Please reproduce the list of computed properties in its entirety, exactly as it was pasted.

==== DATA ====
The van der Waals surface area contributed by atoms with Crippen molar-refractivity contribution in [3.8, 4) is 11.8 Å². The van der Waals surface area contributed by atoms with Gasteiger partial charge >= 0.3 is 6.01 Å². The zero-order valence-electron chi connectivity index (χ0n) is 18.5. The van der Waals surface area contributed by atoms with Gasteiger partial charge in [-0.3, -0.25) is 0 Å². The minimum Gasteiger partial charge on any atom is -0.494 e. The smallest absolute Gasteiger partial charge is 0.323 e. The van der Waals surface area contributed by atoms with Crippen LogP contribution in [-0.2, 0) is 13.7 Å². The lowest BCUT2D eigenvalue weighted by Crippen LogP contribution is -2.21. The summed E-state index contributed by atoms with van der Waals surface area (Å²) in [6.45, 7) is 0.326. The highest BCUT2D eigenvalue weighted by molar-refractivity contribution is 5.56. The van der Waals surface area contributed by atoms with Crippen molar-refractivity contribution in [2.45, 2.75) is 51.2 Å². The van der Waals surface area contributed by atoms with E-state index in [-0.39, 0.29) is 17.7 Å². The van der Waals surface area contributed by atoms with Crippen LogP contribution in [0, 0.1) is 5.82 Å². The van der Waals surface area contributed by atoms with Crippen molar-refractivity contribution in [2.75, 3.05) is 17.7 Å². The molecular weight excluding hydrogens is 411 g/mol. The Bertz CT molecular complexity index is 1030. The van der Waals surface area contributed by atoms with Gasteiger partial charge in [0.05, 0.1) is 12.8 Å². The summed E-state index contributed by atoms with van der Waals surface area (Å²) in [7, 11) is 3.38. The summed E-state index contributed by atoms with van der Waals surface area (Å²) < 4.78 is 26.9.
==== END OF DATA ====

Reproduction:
The van der Waals surface area contributed by atoms with Crippen molar-refractivity contribution in [3.8, 4) is 11.8 Å². The van der Waals surface area contributed by atoms with Gasteiger partial charge >= 0.3 is 6.01 Å². The zero-order valence-electron chi connectivity index (χ0n) is 18.5. The van der Waals surface area contributed by atoms with Gasteiger partial charge in [-0.3, -0.25) is 0 Å². The minimum Gasteiger partial charge on any atom is -0.494 e. The smallest absolute Gasteiger partial charge is 0.323 e. The van der Waals surface area contributed by atoms with Crippen LogP contribution in [-0.2, 0) is 13.7 Å². The lowest BCUT2D eigenvalue weighted by Crippen LogP contribution is -2.21. The summed E-state index contributed by atoms with van der Waals surface area (Å²) in [6.45, 7) is 0.326. The highest BCUT2D eigenvalue weighted by molar-refractivity contribution is 5.56. The van der Waals surface area contributed by atoms with Crippen molar-refractivity contribution in [2.45, 2.75) is 51.2 Å². The van der Waals surface area contributed by atoms with E-state index in [-0.39, 0.29) is 17.7 Å². The van der Waals surface area contributed by atoms with Crippen LogP contribution in [0, 0.1) is 5.82 Å². The van der Waals surface area contributed by atoms with Crippen molar-refractivity contribution in [2.75, 3.05) is 17.7 Å². The molecular weight excluding hydrogens is 411 g/mol. The Bertz CT molecular complexity index is 1030. The van der Waals surface area contributed by atoms with Gasteiger partial charge in [0.05, 0.1) is 12.8 Å². The summed E-state index contributed by atoms with van der Waals surface area (Å²) in [7, 11) is 3.38. The summed E-state index contributed by atoms with van der Waals surface area (Å²) < 4.78 is 26.9.